Savvy cooks with a mind for dollars and cents know how valuable it is to save, reuse, and recycle — but I’m not talking about paper and plastic. One kitchen philistine’s garbage is an old kitchen hound’s epicurean treasure trove. Nothing gets tossed, if at all possible, because it has a second and possibly a third life waiting in the wings. A cook worth his salt knows that shrimp shells beeline past the trash bin and instead go into a pot, morphing into a briny marine stock in about 15 minutes; that the oft-maligned turkey giblets make the richest gravy; and that those dark, unwanted scallion tops are great for poaching fish and chicken. Orange peels are destined for cake batter, pasta water is meant for sauce, and don’t forget to braise those turnip greens, young lady.
I’ve taken all of these notes under advisement, and when time and freezer space permit, I’m a disciple of the waste-not cause. The knowledge doesn’t come naturally; somebody’s gotta show it to know it. Imagine my surprise when I discovered at my local farmers’ market that my beloved sweet potato is not a jewel unto itself. As a root vegetable, it starts off as a little green sprout that pushes through the soil showing its pretty leaves, and those leaves aren’t just for show or harvesting ease — they’re mighty good eating.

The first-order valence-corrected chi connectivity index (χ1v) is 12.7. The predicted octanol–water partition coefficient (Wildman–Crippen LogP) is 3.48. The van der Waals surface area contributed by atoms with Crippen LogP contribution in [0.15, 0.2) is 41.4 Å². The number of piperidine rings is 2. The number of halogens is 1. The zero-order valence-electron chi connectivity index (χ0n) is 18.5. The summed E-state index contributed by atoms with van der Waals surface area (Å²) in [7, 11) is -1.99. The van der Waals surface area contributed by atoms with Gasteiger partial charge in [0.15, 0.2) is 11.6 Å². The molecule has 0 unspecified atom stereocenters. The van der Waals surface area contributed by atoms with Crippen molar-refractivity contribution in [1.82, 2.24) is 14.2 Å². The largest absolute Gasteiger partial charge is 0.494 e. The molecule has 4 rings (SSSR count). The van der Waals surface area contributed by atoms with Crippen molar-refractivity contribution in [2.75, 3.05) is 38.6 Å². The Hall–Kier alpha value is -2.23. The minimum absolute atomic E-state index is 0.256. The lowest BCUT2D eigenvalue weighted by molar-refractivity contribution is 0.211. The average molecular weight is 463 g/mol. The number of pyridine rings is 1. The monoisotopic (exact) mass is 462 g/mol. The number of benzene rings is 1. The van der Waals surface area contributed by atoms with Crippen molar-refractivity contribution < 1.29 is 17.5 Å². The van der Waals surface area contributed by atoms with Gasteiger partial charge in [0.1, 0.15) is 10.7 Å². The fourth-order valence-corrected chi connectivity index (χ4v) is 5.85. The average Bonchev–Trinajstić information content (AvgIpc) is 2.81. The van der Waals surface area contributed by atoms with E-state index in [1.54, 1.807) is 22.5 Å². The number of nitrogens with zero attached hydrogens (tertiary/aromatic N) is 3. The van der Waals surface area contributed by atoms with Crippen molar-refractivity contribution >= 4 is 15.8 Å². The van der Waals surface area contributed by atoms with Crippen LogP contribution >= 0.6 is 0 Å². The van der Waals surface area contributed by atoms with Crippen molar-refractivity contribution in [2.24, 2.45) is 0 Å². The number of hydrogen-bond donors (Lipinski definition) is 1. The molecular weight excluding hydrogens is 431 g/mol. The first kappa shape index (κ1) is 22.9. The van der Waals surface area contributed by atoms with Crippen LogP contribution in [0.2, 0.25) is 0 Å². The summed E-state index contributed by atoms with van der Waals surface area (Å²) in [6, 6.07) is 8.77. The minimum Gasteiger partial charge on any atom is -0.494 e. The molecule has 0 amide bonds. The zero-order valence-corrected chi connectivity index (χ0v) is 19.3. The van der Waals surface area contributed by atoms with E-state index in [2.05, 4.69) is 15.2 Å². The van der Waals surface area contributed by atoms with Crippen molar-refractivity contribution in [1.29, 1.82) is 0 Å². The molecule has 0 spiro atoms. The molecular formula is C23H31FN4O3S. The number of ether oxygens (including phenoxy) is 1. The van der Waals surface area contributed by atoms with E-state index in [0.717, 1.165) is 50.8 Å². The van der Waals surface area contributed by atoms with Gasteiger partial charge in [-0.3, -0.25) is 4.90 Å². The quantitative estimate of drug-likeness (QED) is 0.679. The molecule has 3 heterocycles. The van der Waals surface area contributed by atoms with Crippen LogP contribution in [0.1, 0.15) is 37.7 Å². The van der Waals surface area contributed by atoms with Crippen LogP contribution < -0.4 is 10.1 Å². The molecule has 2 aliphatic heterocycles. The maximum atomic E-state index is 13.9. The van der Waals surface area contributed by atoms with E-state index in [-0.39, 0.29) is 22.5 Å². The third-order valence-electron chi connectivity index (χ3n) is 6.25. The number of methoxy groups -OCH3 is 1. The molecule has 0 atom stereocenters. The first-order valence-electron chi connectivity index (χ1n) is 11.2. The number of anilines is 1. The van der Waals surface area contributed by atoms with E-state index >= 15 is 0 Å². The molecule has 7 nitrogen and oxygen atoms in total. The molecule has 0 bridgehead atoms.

Below, a duet of recipes that pays tribute to the entire sweet potato, a meal with aboveground and underground perspective. •
This article first appeared in Creative Loafing, Altanta’s altweekly newspaper.
Preheat oven to 375 degrees. Prick sweet potatoes all over with a fork. Place on a baking sheet and bake until soft, about 1 hour. Let cool slightly. With a spoon, scoop flesh out of skins and transfer to a bowl. Mash with a potato masher.
In a saucepan, combine coconut milk and curry paste and bring up to a simmer. Cook for 5 minutes and stir, ensuring that curry paste is integrated. Add mashed sweet potatoes and 2 tablespoons of butter and salt, stirring well. Taste and add maple syrup if sweeter result is desired.
Butter small gratin dishes or a
Ad Hoc Sweet Potato Greens
Heat a skillet over medium heat and add enough oil to coat surface of pan. Add garlic, onion, and chili, and allow to soften, about 3-5 minutes, making sure vegetables don’t burn.
Add greens, and with tongs, toss and coat well with aromatics. Allow to cook for at least 5 minutes, until greens wilt and soften. Add soy sauce just before serving. Makes 2-3 side-dish servings.